I am emerging from “quarantine” mostly unscathed. I didn’t lose family members or friends to Covid. I didn’t lose my job or my home, like millions of Americans. Mostly, my mental health took a beating, I missed my friends and family, and I lost routines that I loved—like Thirsty Thursday at Lowes. Now I finally can go back to the bar I missed most during the pandemic. But, with Mark gone, I’ve lost the place I wanted to return to.
Mark was a father, a partner, a friend—and the favorite bartender of dozens of other people who also weirdly found themselves preferring a grocery-store beer den over any number of Winston-Salem’s bars and breweries.
The last time I saw Mark was in May. I’d just returned from visiting my family in California for the first time in more than a year, and I came back to a newly-reopened state, free of pandemic restrictions. One of the first things I wanted to do was revisit my beloved beer den and see Mark, maybe make a dark joke about surviving the plague.
But when I got to the beer den that evening, Mark was leaving. I watched him walk toward a checkout stand in his familiar gait, side-by-side with his partner, Lillian. “I’ll catch him next time,” I thought.
A few days later, I went to Lowes and saw a sign for a beer-den memorial in honor of an employee who passed away. Some panicked Googling led to a local newspaper article about Mark’s passing. Nikki said it gives her peace knowing that her father died in a vineyard doing what he loved.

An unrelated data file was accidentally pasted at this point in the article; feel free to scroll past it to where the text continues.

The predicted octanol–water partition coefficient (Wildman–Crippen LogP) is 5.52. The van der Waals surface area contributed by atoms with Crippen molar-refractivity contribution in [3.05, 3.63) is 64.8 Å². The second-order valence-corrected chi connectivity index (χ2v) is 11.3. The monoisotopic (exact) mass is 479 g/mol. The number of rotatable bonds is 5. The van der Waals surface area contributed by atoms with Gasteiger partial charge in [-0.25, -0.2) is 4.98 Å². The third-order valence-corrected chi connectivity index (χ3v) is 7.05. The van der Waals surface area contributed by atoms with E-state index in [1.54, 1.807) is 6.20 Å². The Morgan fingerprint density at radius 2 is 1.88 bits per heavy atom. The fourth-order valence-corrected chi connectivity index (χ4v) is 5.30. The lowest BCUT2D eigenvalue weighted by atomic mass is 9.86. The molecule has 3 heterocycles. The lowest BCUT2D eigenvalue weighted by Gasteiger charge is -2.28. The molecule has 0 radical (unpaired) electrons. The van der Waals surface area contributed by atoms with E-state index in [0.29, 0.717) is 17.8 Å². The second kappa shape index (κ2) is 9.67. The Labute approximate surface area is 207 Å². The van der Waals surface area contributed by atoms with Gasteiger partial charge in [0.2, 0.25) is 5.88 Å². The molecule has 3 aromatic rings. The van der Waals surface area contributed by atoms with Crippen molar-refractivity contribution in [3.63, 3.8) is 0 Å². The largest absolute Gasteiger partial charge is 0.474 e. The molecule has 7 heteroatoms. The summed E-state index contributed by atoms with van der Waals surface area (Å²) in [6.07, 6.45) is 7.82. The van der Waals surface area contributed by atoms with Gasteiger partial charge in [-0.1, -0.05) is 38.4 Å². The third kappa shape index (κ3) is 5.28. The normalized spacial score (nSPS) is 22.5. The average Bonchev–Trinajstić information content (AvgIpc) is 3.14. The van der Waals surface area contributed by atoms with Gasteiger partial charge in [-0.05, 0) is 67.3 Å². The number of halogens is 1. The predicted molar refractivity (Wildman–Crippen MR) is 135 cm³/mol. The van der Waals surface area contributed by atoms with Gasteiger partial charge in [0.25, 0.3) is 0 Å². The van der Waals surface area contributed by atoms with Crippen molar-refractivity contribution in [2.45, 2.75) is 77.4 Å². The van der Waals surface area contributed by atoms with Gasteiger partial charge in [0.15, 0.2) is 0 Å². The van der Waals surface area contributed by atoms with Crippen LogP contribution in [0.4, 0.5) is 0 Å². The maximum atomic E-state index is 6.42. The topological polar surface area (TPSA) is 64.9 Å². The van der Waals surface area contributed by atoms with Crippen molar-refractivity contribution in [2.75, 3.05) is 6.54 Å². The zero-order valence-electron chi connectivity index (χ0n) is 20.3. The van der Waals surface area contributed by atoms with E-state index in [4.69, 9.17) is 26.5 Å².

But I also sense that for Nikki and others who loved Mark, there is a lot of pain, hurt, and maybe even some anger. Mark spent most of 2020 afraid of getting Covid, Nikki said. The pandemic derailed his travel plans and pushed him to reduce his beer den hours. He was vaccinated in April and died in May—right around the time restrictions in the state were lifted. It’s been a cruel year.
Courtesy of Nikki Terry
So many community members showed up to Mark’s celebration of life last month at the beer den to honor him and sip his favorite beers, Wicked Weed’s Pernicious IPA and Bell’s Two-Hearted Ale. There were people there I’d never seen before; some of them shared stories about Mark. It reminded me of a moment in young adulthood when I realized that my dad was a person and not just a parent defined by the parameters of his relationship to me. Mark was a father, a partner, a friend—and the favorite bartender of dozens of other people who also weirdly found themselves preferring a grocery-store beer den over any number of Winston-Salem’s bars and breweries.
Thanks to the pandemic, grocery stores became such loaded places. There were days when shopping felt like being thrown into a ring to battle it out with anti-maskers for toilet paper and chicken. I used to love planning elaborate meals, making intricate grocery lists, and perusing the aisles. But then it all became so exhausting, so I rushed in and out of the store as quickly as possible. Other days, I used apps to order groceries for my dad from across the country, refreshing the page over and over again in hopes of getting him a time slot that wasn’t a week away.
Early on in the pandemic, when grocery stores were feared as sites of contagion, I sometimes walked by the beer den just to see if Mark was there. Just to remember what it was like to have a beer at my favorite grocery store and talk to my favorite bartender without worrying about a deadly virus.
DuBois told me it felt natural to celebrate Mark at the beer den because people wanted to drink in his name, and they wanted to shake off the last year.
“I think this past year showed us how meaningful the grocery store is,” Jordan said. “It’s kind of the heart and the soul of a community, and people like Mark are at the center of it.”
I thought about this recently when I suggested to my partner that we go to Thirsty Thursday.
“What’s the point?” he said. “Mark won’t be there.”